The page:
The hand of the storyteller, like the hand of God, giveth and taketh away. Wrubel, Tarses, Ludvari, Walpert, and Sorkin have a leg up on Yahweh in one respect, though. They’re humble enough to let us participate when they pull the strings.

Stray observations:

  • It’s guest-star-o-rama! There’s John de Lancie, best known as Q from Star Trek: The Next Generation as Continental Corps’ CFO (and wow, his “A casual observer would never guess you were from a good family, Dana” is a cruel line). Tim DeKay aka Peter Burke from White Collar is back as network suit Ray. And that’s Alanna Ubach, who cut her teeth on Beakman’s World and has gone on to a prominent career in cartoon voicework and guest roles (I last saw her on Men Of A Certain Age) as Catherine.
  • It’s also Hey, It’s The Year 2000!-o-rama! The Sydney summer Olympics! Marla Maples (whose turn in Will Rogers’ Follies was way back in 1993)! Felicity! Best of all: “We’re very competitive with MCI Worldcom,” Casey announces to Jeremy, with absolutely no awareness that in just two years that giant communications company will be a smoking bankrupt hole in the ground.
  • “I got proactive! The power of the internet, my friend. I got online,” Casey boasts, before admitting: “A guy from tech support taught me.”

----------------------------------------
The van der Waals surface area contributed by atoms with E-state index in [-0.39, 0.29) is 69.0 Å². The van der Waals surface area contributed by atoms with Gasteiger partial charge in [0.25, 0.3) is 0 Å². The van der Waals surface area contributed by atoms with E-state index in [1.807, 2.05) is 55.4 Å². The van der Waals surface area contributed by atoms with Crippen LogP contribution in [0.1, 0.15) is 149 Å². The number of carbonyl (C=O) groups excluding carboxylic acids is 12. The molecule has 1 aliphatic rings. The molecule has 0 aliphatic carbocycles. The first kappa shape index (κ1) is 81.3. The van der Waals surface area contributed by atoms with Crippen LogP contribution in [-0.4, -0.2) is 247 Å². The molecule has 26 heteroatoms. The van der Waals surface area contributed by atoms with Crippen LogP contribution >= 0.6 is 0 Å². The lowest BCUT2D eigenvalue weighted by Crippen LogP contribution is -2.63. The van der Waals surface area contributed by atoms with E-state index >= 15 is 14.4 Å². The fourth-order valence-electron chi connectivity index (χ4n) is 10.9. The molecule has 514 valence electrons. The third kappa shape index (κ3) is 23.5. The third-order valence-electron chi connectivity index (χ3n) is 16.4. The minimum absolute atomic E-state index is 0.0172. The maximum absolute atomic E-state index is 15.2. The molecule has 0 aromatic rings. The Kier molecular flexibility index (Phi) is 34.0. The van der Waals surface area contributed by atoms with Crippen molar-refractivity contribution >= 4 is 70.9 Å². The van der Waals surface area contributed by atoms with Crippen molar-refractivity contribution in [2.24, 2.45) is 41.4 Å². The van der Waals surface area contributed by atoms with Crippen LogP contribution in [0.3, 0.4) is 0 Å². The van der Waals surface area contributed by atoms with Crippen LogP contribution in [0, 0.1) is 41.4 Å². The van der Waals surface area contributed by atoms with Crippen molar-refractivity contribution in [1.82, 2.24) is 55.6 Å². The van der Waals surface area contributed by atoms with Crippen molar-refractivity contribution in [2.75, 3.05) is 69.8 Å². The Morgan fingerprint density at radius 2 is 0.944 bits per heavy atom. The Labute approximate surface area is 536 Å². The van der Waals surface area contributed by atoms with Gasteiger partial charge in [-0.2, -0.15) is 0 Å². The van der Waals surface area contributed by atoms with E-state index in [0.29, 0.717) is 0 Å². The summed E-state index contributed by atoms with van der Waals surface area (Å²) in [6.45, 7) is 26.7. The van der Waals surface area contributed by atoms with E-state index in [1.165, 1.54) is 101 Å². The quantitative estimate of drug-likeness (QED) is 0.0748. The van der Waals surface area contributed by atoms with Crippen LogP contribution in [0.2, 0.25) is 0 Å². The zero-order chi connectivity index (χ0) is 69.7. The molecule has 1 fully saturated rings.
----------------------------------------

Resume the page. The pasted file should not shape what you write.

• If there is one fly in the “April Is The Cruelest Month” ointment, and I guess I have to admit there is because it’s a big hairy ugly one, it’s Natalie patronizing Jeremy about Jenny (“She was good for the boy in you, but not the man in you,” errrgghhhh) and then Jeremy getting to waltz out on an even meaner, more horrible superior note (“She’s slept with, if possible, more men that you have,” uuggghhherrrendscenealreadyendendendendend).
  • Isaac: “I said, ‘Before we start a panic, let’s know what we’re talking about.’ Did you keep it to yourself?” Dana: “I told Natalie.” Isaac: “And what happened?” Dana: “Panic ensued.”
  • Casey is excited about Nabisco’s stock rising, because having bought 10 shares three hours ago, it’s “the heartbeat of my portfolio.”
  • “Nor is it problematic that I am talking to myself, for that is the creative process.”

Share This Story

Get our newsletter